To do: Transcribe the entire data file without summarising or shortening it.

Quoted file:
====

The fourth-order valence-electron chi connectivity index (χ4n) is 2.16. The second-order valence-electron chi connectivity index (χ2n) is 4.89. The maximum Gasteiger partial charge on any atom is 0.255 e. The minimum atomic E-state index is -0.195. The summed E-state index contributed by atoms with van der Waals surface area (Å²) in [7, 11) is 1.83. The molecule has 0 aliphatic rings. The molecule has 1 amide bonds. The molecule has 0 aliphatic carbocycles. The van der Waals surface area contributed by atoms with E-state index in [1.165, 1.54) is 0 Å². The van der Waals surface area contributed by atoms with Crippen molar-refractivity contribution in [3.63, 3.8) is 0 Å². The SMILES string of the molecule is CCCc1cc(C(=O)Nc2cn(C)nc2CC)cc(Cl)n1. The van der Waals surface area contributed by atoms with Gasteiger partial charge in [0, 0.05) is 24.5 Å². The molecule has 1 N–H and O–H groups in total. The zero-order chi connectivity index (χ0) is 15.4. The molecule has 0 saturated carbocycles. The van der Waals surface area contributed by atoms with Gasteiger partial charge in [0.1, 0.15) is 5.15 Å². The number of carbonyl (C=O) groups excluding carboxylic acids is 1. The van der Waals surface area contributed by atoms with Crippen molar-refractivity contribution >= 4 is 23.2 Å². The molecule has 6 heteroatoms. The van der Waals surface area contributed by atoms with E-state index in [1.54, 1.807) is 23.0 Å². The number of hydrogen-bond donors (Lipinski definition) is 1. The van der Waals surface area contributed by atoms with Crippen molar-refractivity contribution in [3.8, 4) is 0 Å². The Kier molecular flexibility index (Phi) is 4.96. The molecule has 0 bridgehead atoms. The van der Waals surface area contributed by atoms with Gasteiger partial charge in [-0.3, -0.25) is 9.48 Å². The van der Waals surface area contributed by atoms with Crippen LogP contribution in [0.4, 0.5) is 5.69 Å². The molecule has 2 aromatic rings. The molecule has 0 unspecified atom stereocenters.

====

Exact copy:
The fourth-order valence-electron chi connectivity index (χ4n) is 2.16. The second-order valence-electron chi connectivity index (χ2n) is 4.89. The maximum Gasteiger partial charge on any atom is 0.255 e. The minimum atomic E-state index is -0.195. The summed E-state index contributed by atoms with van der Waals surface area (Å²) in [7, 11) is 1.83. The molecule has 0 aliphatic rings. The molecule has 1 amide bonds. The molecule has 0 aliphatic carbocycles. The van der Waals surface area contributed by atoms with E-state index in [1.165, 1.54) is 0 Å². The van der Waals surface area contributed by atoms with Crippen molar-refractivity contribution in [3.63, 3.8) is 0 Å². The SMILES string of the molecule is CCCc1cc(C(=O)Nc2cn(C)nc2CC)cc(Cl)n1. The van der Waals surface area contributed by atoms with Gasteiger partial charge in [0, 0.05) is 24.5 Å². The molecule has 1 N–H and O–H groups in total. The zero-order chi connectivity index (χ0) is 15.4. The molecule has 0 saturated carbocycles. The van der Waals surface area contributed by atoms with Gasteiger partial charge in [0.1, 0.15) is 5.15 Å². The number of carbonyl (C=O) groups excluding carboxylic acids is 1. The van der Waals surface area contributed by atoms with Crippen molar-refractivity contribution >= 4 is 23.2 Å². The molecule has 6 heteroatoms. The van der Waals surface area contributed by atoms with E-state index in [1.54, 1.807) is 23.0 Å². The number of hydrogen-bond donors (Lipinski definition) is 1. The van der Waals surface area contributed by atoms with Crippen molar-refractivity contribution in [3.8, 4) is 0 Å². The Kier molecular flexibility index (Phi) is 4.96. The molecule has 0 bridgehead atoms. The van der Waals surface area contributed by atoms with Gasteiger partial charge in [-0.3, -0.25) is 9.48 Å². The van der Waals surface area contributed by atoms with Crippen LogP contribution in [0.4, 0.5) is 5.69 Å². The molecule has 2 aromatic rings. The molecule has 0 unspecified atom stereocenters.